Human languages are something incredible. They enable us to communicate with each other, understand what others say or write, theories about the world, introspect to go deeper into things, transmit knowledge through generations, express feelings towards others and do thousands of other things.
Languages evolve and change through internal dynamics within a linguistic group and from outside contacts. Some external connections are low level and develop gradually while others are sudden, large-scale and life-changing that take place within a relatively short time caused by invasion, migration or through new trading opportunities. There are many other ways languages evolve, develop and change. Sometimes creative individuals within a group emerge, taking their language in a new direction through imagination, passion and synthesis.
Within larger linguistic groups, there are usually regional variations. Each region’s peculiar history causes them to vary to different degrees and in different ways. There are no set rules within which each variation takes place. In Bangladesh, there are many beautiful regional languages, and, within each, there are also sub-variations based on their particular history and the experiences of the people involved.
Unfortunately, the standard Bangla developed during the 19th Century – based on the regional language of areas near and around Kolkata – resulted in the development of a sense of exclusivity and elitism among the practitioners of the language. The developed Bangla language was called ‘Shuddo’ and elevated to a high status while downgrading all the others and calling them dialects of Bangla. This process created a sense of disdain towards the regional languages. Superiority complex, linguistic snobbery and a bit of linguistic fascism were part of the package that came hand in hand with the development of the ‘Shuddo’ Bangla language.
This is not the story of the Bangla language alone. The world is littered with linguistic elitism, disdain, fascism and snobbery.
The standard Bangla was the result, in the first instance, of some East India Company officers’ efforts to develop a standardised local language from their settlement in ‘Calcutta’ from the 1780s. The language that was created was significantly based on and influenced by the English language and English literature. However, many of the Bengali elites in Kolkata involved in the venture also acquired and internalised British class and linguistic snobbery, and their mannerism and values, which they combined with their sense of caste and zamindari background superiority, before projecting a super linguistic elitism to the rest of the regional languages of Bengal. As a result, many educated Bengalis who tried to speak in their regional tongues were seen as unsophisticated and uneducated villagers. This reality created a sense of inferiority complex and shame in them. And later, this sense of superiority complex and elitism also spread across Bengal with the spread of the ‘shuddo’ Bangla within certain people who acquired an education.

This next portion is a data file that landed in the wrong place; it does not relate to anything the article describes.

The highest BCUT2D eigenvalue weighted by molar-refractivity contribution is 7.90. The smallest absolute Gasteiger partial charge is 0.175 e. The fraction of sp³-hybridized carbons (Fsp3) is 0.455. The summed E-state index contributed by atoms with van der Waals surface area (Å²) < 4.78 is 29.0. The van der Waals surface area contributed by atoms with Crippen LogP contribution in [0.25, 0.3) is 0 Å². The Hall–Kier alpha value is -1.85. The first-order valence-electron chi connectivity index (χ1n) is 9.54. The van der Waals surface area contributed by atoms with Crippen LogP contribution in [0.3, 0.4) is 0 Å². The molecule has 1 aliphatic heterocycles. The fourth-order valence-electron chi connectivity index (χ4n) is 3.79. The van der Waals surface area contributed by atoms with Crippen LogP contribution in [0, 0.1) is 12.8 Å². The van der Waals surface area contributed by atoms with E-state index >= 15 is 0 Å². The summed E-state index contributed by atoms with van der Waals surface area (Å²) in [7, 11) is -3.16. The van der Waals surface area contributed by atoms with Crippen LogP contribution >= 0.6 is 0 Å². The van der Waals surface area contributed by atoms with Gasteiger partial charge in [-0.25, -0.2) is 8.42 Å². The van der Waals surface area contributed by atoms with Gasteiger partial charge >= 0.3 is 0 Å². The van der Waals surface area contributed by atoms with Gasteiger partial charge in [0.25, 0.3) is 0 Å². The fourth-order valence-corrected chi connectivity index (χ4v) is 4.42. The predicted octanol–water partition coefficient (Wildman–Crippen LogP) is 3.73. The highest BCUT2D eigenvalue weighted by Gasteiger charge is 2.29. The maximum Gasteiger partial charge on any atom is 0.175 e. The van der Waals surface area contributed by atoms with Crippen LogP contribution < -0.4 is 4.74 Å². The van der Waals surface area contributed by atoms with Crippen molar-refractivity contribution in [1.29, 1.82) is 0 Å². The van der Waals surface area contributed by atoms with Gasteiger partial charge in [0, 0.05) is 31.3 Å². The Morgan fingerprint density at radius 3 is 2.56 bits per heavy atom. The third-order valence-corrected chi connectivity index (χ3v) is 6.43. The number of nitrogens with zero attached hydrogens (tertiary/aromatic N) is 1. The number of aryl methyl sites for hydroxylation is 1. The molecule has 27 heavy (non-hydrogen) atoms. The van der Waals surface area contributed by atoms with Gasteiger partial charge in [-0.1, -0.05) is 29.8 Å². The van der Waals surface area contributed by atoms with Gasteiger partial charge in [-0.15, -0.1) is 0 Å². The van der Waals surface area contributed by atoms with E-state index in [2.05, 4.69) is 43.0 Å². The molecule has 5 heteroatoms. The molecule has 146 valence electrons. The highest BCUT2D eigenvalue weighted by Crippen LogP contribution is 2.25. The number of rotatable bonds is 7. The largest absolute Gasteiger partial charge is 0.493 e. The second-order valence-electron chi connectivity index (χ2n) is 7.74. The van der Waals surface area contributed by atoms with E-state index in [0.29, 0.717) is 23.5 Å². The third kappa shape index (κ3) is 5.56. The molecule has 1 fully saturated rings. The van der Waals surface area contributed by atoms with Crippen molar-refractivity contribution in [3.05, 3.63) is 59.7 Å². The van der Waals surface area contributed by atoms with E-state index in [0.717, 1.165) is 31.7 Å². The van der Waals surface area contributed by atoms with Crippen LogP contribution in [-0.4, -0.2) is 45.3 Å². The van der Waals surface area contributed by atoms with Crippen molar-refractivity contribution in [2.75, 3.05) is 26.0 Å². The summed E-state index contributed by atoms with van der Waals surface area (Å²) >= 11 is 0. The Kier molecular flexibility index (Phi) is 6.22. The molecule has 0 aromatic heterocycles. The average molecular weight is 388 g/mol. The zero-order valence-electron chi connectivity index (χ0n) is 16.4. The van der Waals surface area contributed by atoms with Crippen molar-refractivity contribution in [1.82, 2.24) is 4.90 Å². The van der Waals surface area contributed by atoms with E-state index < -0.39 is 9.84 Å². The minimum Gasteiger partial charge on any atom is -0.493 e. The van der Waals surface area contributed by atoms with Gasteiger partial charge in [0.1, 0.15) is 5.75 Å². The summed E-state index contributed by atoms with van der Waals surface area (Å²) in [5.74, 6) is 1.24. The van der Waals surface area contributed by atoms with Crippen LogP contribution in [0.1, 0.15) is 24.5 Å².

Fortunately, many young, educated Bangladeshis now are expressing pride in their regional languages. Some have been trying to record, write and engage in more sophisticated conversations in their regional tongues, which not so long ago were treated as languages of uneducated villagers.
The development of mutual respect within the regional languages of Bangladesh will introduce new linguistic dynamics in the country and help generate more richness in the regional languages of Bangladesh and in the everyday conversations in ‘shuddo’ Bangla by people around the country.
Each regional language has thousands of years of history and unique inherited knowledge and experiences. This means that they should be preserved and facilitated for development, which will help prevent the loss of heritage and cultural richness and reflect the new diverse experiences of regional peoples.
Some words and phrases from all the regional languages should be included in the ‘Shuddo’ Bangla. This way, all the regional languages of Bangladesh, through their input into the ‘Shuddo’ Bangla, will have more ownership of the language and help make the latter super-dynamic and super-rich. And the status of the regional languages of Bangladesh will also change, be respected and become more enriched.